According to research compiled by the University of Richmond, the conflict had roots starting in February of that year. The Harrison Steamship Line of Liverpool (pictured) fired a number of unionized White longshoremen and crewmen, electing instead to hire 300 non-union and inexperienced Black dock workers. The move, apparently a bid to save monetary resources, was copied by other shipping businesses with the claim that it wasn’t about cutting costs but instead conducting sound business.
On March 11th, a group of White laborers went uptown to confront the Black workers in a show of solidarity. Surprisingly, police deterred the crowd and moved the throng along. An hour later, however, a shot was fired, which struck worker Philip L. Fisher in the back.
The shot was the launching point for the riots that ensued.
The next day, two riots fueled by tensions of workers assisting with the loading of cotton shipping boats sparked off. The unionized White workers felt that the Blacks were undermining their ability to earn instead of coming to an amicable consensus.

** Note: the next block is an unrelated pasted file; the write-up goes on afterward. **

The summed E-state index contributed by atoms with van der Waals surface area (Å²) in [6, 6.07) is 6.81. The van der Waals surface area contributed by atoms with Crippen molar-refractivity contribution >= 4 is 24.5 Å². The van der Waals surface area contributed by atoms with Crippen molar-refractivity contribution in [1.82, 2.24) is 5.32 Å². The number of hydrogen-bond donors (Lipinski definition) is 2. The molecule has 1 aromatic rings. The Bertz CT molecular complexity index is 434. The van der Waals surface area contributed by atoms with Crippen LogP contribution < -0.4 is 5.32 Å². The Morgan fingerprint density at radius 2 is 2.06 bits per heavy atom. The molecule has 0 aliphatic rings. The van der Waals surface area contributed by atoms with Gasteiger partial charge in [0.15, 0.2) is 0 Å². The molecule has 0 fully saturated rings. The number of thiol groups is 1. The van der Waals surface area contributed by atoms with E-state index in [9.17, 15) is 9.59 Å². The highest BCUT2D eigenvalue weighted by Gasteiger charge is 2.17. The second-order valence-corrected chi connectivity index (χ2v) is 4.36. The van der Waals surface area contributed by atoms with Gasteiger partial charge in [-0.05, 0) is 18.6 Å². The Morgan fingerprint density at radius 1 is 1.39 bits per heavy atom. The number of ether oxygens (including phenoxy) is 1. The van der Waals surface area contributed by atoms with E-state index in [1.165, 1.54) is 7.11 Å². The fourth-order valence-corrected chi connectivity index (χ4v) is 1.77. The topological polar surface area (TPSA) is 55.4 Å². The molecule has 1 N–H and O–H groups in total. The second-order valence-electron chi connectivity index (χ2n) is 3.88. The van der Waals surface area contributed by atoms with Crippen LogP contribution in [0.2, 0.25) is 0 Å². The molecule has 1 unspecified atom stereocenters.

Six Black workers were dead and the mobs that attacked and killed the men were never charged.
On March 13th of that year, Black workers, fearing for their safety, did not report to work. Although the state offered protection to the dock workers to return to the docks, it was about a month before they returned to their posts. A grand jury investigation was subsequently launched and many arrests were made.
The White rioters avoided jail time for their crimes, and shortly after, their powerful labor union would disband.